Half baked

Friends, I’m hiding indoors until this heat wave passes.

 
I have much to do in the garden, but it will have to wait. It hasn’t rained in weeks, and the ground is cracked open wide. I miss the summers of my childhood, when it seldom reached 90 degrees and almost every evening, it seemed, brought a soothing, cooling thunderstorm. Lately I’ve been catching the dish-rinsing water in a pan and running outside to relieve the container plants from their exhausted state.
Since I remain indoors, my patio umbrella shades the tomatoes and squash from the midday sun. Providing some shade can help your vegetables struggle through the hottest days and last longer into the season, but keep making succession sowings and keep those plants well mulched and watered.

Talk to you soon, my friends. I need a frosty beverage.

The waiting is the hardest part: Hardening off seedlings

I have three weeks to go until our average last frost date.

coldframe full

I did really well this winter, getting seeds sown and potting things on. Now, I’ve got to hang on until the tender things are safe to plant. The cold frame is jammed full.

Hardening off seedlings, though, is too important a process to skip. I skipped it all the time until I built my cold frame–mostly because I didn’t want to spend half the morning bringing trays of plants in and out of the house–and my plants performed correspondingly poorly.

Hardening off is a process of gradually exposing seedlings and tender plants to larger temperature variations and stronger light levels than they experience indoors. The process produces slower, sturdier, more resilient growth, preparing plants for life in the open garden. Without a cold frame, gardeners place plants in a sheltered location outside–maybe in a shaded site, close to the warmth of the house–for a short period of time, lengthening the exposure to outside conditions every few days.

Using a cold frame–basically a tiny greenhouse–makes the process far less tedious. It’s not quite a matter of set-it-and-forget-it, but it frees up lots of the time and space other parts of life demand. My cold frame, which I constructed myself from recycled materials for about $30, faces south and backs up to my house. I start hardening off my seedlings in mid-February, when we begin to see a few 50-degree (10C) days. I start with the hardy perennials, then move in the hardy annuals. Tender plants come last. Space permitting, I sow vegetable seeds in flats directly in the cold frame.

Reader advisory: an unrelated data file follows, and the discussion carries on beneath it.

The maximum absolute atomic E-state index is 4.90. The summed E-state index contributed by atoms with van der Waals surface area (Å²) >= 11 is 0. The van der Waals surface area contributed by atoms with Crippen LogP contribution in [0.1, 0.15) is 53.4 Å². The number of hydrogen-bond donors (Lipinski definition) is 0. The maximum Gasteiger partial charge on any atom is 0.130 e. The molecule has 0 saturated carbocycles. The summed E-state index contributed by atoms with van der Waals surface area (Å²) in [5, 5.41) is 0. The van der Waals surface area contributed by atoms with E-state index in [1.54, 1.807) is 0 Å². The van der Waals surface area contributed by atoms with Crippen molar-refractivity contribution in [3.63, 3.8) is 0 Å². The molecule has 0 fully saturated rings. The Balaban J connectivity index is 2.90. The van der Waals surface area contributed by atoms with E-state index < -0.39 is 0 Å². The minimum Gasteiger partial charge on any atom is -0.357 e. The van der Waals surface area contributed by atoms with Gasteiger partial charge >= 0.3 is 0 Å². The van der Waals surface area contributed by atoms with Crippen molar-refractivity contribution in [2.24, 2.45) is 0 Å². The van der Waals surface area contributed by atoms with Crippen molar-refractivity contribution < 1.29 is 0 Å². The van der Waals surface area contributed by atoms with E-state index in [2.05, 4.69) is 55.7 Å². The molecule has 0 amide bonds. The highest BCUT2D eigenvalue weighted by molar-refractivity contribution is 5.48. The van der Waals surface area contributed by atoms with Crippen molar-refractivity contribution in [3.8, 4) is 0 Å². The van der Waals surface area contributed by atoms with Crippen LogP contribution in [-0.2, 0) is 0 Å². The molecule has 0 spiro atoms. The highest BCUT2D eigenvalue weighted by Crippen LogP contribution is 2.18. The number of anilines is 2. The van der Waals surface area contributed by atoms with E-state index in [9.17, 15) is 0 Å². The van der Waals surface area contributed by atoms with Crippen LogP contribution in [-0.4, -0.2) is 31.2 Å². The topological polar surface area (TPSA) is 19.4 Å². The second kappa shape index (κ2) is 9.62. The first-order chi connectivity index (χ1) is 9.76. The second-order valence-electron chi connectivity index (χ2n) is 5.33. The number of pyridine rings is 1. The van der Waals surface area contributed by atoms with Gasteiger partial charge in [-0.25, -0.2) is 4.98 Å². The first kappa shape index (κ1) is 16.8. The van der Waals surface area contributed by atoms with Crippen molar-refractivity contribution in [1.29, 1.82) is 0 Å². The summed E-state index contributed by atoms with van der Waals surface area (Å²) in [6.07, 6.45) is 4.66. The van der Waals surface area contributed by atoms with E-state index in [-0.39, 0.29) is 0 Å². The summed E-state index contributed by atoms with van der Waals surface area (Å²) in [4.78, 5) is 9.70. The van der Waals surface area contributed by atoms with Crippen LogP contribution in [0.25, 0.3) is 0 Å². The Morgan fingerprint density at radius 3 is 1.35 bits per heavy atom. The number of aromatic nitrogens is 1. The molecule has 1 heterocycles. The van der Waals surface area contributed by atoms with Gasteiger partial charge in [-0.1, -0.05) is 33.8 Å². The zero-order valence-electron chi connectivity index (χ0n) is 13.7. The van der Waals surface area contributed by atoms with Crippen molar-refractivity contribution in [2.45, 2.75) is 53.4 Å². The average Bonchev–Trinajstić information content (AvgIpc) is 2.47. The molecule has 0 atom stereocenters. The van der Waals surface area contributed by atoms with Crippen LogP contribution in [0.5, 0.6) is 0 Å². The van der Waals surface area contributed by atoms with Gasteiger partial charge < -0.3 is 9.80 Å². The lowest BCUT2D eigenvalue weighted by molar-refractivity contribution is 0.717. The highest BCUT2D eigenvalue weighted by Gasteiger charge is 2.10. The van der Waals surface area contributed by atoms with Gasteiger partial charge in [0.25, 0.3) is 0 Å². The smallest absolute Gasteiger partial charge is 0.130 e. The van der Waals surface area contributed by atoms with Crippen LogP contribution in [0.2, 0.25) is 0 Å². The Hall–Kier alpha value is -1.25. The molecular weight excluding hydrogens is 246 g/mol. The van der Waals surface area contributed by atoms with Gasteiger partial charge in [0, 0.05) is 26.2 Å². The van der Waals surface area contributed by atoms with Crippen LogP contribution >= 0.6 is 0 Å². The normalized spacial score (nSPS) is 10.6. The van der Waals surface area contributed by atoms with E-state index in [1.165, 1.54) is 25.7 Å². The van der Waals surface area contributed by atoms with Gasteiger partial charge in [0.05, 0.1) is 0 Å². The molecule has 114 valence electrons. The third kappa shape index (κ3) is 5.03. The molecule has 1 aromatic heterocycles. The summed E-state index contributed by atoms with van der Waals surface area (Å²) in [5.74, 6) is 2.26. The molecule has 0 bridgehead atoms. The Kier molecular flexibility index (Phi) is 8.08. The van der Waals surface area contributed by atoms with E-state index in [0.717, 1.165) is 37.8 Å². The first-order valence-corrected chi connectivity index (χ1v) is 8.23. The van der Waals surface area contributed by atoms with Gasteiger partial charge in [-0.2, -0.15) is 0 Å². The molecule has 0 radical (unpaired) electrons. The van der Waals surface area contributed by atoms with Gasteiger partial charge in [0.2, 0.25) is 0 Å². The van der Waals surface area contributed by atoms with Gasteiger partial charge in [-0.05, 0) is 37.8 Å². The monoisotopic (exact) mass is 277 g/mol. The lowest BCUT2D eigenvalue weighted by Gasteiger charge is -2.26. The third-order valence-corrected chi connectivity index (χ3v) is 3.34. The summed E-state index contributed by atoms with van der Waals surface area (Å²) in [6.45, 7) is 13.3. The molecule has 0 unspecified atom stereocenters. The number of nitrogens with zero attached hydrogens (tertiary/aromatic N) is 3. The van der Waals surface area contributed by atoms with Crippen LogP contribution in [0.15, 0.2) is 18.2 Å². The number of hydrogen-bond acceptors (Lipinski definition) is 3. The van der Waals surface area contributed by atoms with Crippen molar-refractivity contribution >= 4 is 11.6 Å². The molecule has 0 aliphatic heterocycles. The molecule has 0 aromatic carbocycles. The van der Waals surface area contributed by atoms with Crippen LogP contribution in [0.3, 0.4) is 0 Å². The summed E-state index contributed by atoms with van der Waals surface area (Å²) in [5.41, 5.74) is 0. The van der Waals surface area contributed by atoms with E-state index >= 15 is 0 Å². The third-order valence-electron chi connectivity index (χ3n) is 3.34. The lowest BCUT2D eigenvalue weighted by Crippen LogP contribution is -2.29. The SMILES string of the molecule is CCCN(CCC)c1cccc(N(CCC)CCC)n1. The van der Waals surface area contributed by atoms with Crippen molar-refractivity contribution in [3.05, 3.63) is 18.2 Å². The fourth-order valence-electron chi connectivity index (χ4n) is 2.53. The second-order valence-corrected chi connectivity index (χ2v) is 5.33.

During the first few days in the frame, I place plants on its south side so they sit in slight shadow from the frame’s front wall. They gradually move towards the back as more plants come in. On unusually warm days, I vent the cold frame by propping open the glass doors, made of discarded windows. This keeps the temperatures inside from getting too hot–such fragile plants can quickly dehydrate and die if the temperatures climb too high. Sometimes I’ll prop open the windows entirely, but cover the opening with a bit of horticultural fabric. This practice lets the light in but keeps hungry foraging birds and squirrels and early insect pests out.

coldframe full 2

The second quadrant of the cold frame.

We’re getting close enough to the last-frost date that I may move out some of the plants with the longest tenancy–particularly the perennials–into permanent locations. They’ve withstood some cold nights already, so a late frost won’t likely bother them.

Believe, gardeners! The digging season is nearly here.

 

 

 

Wintertime houseplant health

I’m not under 4 feet of snow at the moment, but that doesn’t mean I want to spend a lot of time in the garden right now. Nor should I: It’s terribly damp, and I will compact the soil where I walk and damage its structure where I dig. So to scratch the gardening itch, I turn to my houseplants.

houseplant-collection-copyI am a terrible houseplant gardener. I never do anything as regularly as I should: I don’t water, I don’t turn my plants. I hope mainly to keep them on life support for a few months until it’s safe to take them outside again.

Extension agencies from Universities of Nebraska, and Maryland recommend the following tips to ensure your houseplants thrive in the winter months:

1. Increase the humidity…